All these channel hardware elements work together to control two outputs, A and B, which can drive a pair of transistors to switch a control point between two power rails. Most of the time the two outputs have opposite polarity, but a dead-time feature can be enabled (on a per-channel basis) to delay both signals’ transitions from the passive to active state so that the transistors are never on simultaneously. The states of each output pair can be thought of as high, low, and floating or up, down, and center-off. Each channel’s mapping from active and passive to high and low is programmable and each can perform edge-aligned and center-aligned pulse-width modulation. Figure 3 shows two examples of output configurations. The one on the left is center aligned without any dead time. The one on the right has dead time (DT) inserted to insure both outputs are not active at the same time.
Figure 3: NXP LPC17xx motor-control PWM timer/counter example output configurations. (Courtesy of NXP)
The motor-control PWM timer also includes several interrupt sources to make it easy to inform the processor that a higher-level motor-control function is required. These interrupts are organized on a channel basis and can indicate when a TC matches the match register, when TC matches the limit register, when the channel captures the value of the TC to its capture register or when the abort input goes active. The LPC17xx also has several supporting peripherals that simplify higher-level control functions including a quadrature-encoder interface, additional PWM blocks, interrupt timer, and watch-dog timer. This wide variety of specialized timing functions is indicative of how important timing functions have become for MCU-based designs.
Other specialized timing functions
On many modern MCUs timing and counting functions have become increasingly specialized as manufacturers target specific application segments. As an example, the Freescale Kinetis K10 family (such as the MK10DN512ZVLQ10) has a variety of timing and counting-oriented peripherals with specialized functions. These peripherals include: a programmable delay block useful for controlling ADC and DAC operations to free the processor from managing these low-level processes; a flexible-timing module that provides multiple channels of timing, counting, input capture, and output compare to support power management and control for lighting and electric motors; a periodic interrupt timer that can autonomously manage peripheral interrupts and DMA transfers; a very-low-power timer that can operate even when the MCU is in the lowest power state to provide a simple periodic “wake-up” event; and a real-time clock that keeps accurate time and can even operate off a battery when the MCU is completely powered off, making it convenient source of system operation and lifetime data.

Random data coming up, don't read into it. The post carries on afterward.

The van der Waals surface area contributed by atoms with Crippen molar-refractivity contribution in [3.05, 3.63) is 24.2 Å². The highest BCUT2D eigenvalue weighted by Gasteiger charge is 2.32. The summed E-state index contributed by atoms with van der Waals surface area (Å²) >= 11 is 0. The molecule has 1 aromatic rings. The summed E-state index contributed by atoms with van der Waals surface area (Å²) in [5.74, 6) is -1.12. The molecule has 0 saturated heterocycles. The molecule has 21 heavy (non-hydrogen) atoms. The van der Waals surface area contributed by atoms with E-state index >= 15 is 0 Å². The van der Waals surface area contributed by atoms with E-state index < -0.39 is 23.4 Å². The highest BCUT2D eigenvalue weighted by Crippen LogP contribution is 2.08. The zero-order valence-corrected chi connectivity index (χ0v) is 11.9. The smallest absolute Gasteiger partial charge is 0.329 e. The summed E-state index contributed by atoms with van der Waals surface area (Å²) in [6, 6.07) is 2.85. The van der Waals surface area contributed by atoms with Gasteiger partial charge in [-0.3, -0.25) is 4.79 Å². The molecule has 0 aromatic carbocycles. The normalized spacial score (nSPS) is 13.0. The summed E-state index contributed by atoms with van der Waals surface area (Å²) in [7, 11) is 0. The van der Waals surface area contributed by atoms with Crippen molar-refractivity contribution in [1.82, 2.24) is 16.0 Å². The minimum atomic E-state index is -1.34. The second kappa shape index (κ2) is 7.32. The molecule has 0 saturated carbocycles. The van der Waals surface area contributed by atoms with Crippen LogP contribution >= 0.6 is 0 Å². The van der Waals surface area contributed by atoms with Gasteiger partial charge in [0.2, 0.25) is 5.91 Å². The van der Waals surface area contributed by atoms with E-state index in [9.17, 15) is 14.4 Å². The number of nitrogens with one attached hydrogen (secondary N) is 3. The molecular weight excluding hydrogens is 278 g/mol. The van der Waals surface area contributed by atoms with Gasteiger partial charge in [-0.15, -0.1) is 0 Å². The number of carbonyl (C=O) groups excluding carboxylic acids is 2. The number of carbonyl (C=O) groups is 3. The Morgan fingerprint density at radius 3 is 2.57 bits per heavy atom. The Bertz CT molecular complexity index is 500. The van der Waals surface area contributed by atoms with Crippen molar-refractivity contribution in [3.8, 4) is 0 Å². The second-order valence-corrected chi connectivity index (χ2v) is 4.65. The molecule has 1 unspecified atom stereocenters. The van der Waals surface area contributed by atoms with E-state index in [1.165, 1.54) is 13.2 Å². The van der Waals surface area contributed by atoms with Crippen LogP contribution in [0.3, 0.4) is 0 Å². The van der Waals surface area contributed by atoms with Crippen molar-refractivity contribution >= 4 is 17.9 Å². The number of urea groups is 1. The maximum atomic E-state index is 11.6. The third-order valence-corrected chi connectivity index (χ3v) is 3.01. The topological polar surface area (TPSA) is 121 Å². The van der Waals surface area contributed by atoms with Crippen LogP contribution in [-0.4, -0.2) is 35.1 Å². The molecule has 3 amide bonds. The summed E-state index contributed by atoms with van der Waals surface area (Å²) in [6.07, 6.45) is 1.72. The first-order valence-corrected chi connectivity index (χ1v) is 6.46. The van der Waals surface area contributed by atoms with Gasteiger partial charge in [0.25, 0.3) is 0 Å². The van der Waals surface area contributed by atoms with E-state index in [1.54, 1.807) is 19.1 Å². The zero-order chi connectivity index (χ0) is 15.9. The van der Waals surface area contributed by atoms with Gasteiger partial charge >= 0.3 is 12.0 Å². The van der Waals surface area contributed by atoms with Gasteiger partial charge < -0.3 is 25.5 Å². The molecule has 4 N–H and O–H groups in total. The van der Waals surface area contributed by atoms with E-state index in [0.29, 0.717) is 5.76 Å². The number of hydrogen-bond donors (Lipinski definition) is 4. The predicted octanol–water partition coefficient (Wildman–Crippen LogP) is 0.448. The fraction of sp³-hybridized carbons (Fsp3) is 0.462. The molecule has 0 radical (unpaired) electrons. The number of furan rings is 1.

The K10 family also provides specialized clocking and timing functions that are dedicated with a specific block so other timing resources are not consumed. For example, the carrier modulator transmitter block, used to create the protocols used in a variety of signal encoding schemes such as those in infra-red communications, has its own dedicated timing and counting functions, much like a pulse-width-modulation counter, to manage the changes in pulse width associated with frequency-shift-key-encoding schemes. This trend to dedicate specialized timing and counting functions is expected to continue as MCUs become more application and market-segment specific.
Development kits speed time to market
As MCUs become more application specific, manufacturers are creating more application-oriented development kits and reference designs. Motor-control applications are perhaps one of the most common examples of application-specific kits. As just one example, Renesas provides a complete motor-control development kit, the YMCRPRX62T shown in Figure 4, which even includes an example motor. The kit comes with all the software and example design you need to evaluate the Renesas RX62T MCU in several motor-control designs. A PC-hosted demonstration graphic-user interface shows the motor speed, voltage, and current while allowing the user to adjust parameters and algorithms to directly view the various results to help tune motor operation for optimal results in a specific design. Many other manufacturers also have motor-control evaluation kits with some similar features to the Renesas RX62T. Look for the kit that best matches your target application and development environment to leverage the significant amount of work manufacturers “bundle” to help you accelerate your next motor-control design.
Figure 4: Renesas Motor Control Development Kit for RX62T MCU Family. (Courtesy of Renesas)
Timers and counters are the most familiar peripherals for an MCU, but using them to the fullest extent can make sure you save power, improve performance and simplify your design. This article has discussed some new and advanced features that are making it possible to take advantage of these common elements in uncommon ways.